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Clin Infect Dis. 1999 Nov;29(5):1231-8.

Methicillin-resistant Staphylococcus aureus as a causative agent of postoperative intra-abdominal infection: relation to nasal colonization.

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  • 1Department of Anesthesiology and Intensive Care, Bichat University Hospital, 75018 Paris, France. lfierobe.bichat@invivo.edu

Abstract

In the surgical intensive care unit of a university hospital, we investigated the frequency of and the risk factors for acquisition of methicillin-resistant Staphylococcus aureus (MRSA) during postoperative intra-abdominal infection (pIAI). We conducted a prospective MRSA nasal screening and case evaluation for 17 months among 73 consecutive patients with having pIAI. MRSA pIAI was diagnosed when MRSA was obtained from culture of intraperitoneal fluids. The identity of nasal and peritoneal MRSA strains was assessed by genomic analysis. Twelve patients had MRSA pIAI, representing 21% of all MRSA infections acquired by the 73 patients. An organ system failure score of >/=1 and MRSA nasal carriage prior to pIAI were the independent risk factors for acquisition of MRSA pIAI. Patients with MRSA pIAI had a longer intensive care unit stay and more reoperations than did those free of MRSA pIAI. We conclude that MRSA may be a causative pathogen in pIAI and may be related to nasal colonization.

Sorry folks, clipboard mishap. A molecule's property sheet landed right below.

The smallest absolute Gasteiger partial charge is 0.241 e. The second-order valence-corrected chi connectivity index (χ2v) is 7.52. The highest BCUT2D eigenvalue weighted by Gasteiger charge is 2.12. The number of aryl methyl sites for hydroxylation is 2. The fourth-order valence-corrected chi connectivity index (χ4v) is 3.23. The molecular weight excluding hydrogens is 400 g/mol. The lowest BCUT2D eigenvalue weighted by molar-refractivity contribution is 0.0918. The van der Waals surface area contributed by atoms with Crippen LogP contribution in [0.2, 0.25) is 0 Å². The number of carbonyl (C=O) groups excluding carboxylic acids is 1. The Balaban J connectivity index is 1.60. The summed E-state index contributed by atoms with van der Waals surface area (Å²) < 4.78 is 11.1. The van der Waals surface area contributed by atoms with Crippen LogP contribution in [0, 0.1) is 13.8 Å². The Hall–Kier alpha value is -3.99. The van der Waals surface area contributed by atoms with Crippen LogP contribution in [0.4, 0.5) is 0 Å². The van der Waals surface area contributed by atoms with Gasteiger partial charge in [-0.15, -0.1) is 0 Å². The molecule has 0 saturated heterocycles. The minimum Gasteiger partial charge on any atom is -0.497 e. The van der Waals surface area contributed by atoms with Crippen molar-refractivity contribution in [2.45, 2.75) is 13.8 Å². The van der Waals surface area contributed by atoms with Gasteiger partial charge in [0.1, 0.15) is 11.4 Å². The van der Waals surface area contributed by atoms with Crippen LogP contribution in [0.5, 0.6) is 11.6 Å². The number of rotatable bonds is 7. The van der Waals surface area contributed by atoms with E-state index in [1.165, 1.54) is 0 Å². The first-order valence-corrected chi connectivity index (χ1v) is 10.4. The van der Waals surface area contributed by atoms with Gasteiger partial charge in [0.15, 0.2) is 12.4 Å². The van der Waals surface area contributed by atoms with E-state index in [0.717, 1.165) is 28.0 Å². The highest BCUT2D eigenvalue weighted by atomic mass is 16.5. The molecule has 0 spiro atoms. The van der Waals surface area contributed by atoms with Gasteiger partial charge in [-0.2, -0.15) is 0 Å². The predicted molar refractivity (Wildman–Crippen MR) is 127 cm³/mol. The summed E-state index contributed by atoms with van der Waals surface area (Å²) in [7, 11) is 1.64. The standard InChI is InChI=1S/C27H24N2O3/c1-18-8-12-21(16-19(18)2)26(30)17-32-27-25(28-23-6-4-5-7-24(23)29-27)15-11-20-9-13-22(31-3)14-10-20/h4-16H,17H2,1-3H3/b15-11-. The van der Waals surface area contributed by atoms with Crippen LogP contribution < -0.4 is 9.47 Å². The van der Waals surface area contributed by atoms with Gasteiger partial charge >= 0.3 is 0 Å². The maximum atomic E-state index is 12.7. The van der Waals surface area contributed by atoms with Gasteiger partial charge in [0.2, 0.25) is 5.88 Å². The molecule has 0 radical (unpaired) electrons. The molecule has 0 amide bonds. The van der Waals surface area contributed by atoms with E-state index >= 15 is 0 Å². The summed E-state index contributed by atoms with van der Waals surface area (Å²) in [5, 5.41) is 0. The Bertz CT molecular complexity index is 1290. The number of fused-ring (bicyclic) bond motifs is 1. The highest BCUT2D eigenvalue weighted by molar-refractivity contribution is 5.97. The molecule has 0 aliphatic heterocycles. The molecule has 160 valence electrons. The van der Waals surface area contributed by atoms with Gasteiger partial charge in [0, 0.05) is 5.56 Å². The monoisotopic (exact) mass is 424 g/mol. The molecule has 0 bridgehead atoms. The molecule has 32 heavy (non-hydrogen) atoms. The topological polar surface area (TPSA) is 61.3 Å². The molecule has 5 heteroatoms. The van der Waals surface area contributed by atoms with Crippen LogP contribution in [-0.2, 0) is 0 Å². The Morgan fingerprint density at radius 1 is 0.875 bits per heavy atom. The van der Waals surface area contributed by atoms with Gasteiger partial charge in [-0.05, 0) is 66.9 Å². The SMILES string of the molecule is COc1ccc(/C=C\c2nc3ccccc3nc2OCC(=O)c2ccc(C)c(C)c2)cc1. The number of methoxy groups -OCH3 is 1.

PMID:
10524968
[PubMed - indexed for MEDLINE]
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